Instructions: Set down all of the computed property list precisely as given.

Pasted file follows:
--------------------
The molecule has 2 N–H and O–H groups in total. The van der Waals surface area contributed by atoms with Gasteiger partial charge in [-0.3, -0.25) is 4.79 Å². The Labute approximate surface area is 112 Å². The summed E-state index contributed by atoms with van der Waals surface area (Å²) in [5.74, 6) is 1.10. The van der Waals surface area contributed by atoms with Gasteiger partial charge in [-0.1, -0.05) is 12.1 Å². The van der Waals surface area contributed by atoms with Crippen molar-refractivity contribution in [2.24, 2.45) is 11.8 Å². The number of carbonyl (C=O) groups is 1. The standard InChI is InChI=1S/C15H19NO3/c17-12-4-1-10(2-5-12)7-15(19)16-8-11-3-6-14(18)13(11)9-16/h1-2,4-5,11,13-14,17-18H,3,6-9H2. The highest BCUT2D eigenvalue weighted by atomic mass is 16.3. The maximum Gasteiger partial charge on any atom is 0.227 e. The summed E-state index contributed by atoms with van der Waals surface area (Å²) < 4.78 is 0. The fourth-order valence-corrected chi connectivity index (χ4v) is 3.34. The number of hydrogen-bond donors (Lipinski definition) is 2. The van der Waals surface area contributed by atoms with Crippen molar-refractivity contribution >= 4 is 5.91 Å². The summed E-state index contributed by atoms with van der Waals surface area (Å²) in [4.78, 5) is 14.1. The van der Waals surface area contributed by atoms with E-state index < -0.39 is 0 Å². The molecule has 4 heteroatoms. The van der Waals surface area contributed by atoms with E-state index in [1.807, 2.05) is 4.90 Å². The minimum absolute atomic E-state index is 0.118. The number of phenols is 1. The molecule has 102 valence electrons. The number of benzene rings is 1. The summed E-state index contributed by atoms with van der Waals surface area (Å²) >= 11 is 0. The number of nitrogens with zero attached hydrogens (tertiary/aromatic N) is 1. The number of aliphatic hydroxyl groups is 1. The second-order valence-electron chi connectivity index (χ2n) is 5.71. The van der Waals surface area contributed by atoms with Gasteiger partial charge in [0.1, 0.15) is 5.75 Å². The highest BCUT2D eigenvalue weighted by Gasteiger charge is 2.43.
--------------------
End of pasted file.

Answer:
The molecule has 2 N–H and O–H groups in total. The van der Waals surface area contributed by atoms with Gasteiger partial charge in [-0.3, -0.25) is 4.79 Å². The Labute approximate surface area is 112 Å². The summed E-state index contributed by atoms with van der Waals surface area (Å²) in [5.74, 6) is 1.10. The van der Waals surface area contributed by atoms with Gasteiger partial charge in [-0.1, -0.05) is 12.1 Å². The van der Waals surface area contributed by atoms with Crippen molar-refractivity contribution in [2.24, 2.45) is 11.8 Å². The number of carbonyl (C=O) groups is 1. The standard InChI is InChI=1S/C15H19NO3/c17-12-4-1-10(2-5-12)7-15(19)16-8-11-3-6-14(18)13(11)9-16/h1-2,4-5,11,13-14,17-18H,3,6-9H2. The highest BCUT2D eigenvalue weighted by atomic mass is 16.3. The maximum Gasteiger partial charge on any atom is 0.227 e. The summed E-state index contributed by atoms with van der Waals surface area (Å²) < 4.78 is 0. The fourth-order valence-corrected chi connectivity index (χ4v) is 3.34. The number of hydrogen-bond donors (Lipinski definition) is 2. The van der Waals surface area contributed by atoms with Crippen molar-refractivity contribution >= 4 is 5.91 Å². The summed E-state index contributed by atoms with van der Waals surface area (Å²) in [4.78, 5) is 14.1. The van der Waals surface area contributed by atoms with E-state index < -0.39 is 0 Å². The molecule has 4 heteroatoms. The van der Waals surface area contributed by atoms with E-state index in [1.807, 2.05) is 4.90 Å². The minimum absolute atomic E-state index is 0.118. The number of phenols is 1. The molecule has 102 valence electrons. The number of benzene rings is 1. The summed E-state index contributed by atoms with van der Waals surface area (Å²) >= 11 is 0. The number of nitrogens with zero attached hydrogens (tertiary/aromatic N) is 1. The number of aliphatic hydroxyl groups is 1. The second-order valence-electron chi connectivity index (χ2n) is 5.71. The van der Waals surface area contributed by atoms with Gasteiger partial charge in [0.1, 0.15) is 5.75 Å². The highest BCUT2D eigenvalue weighted by Gasteiger charge is 2.43.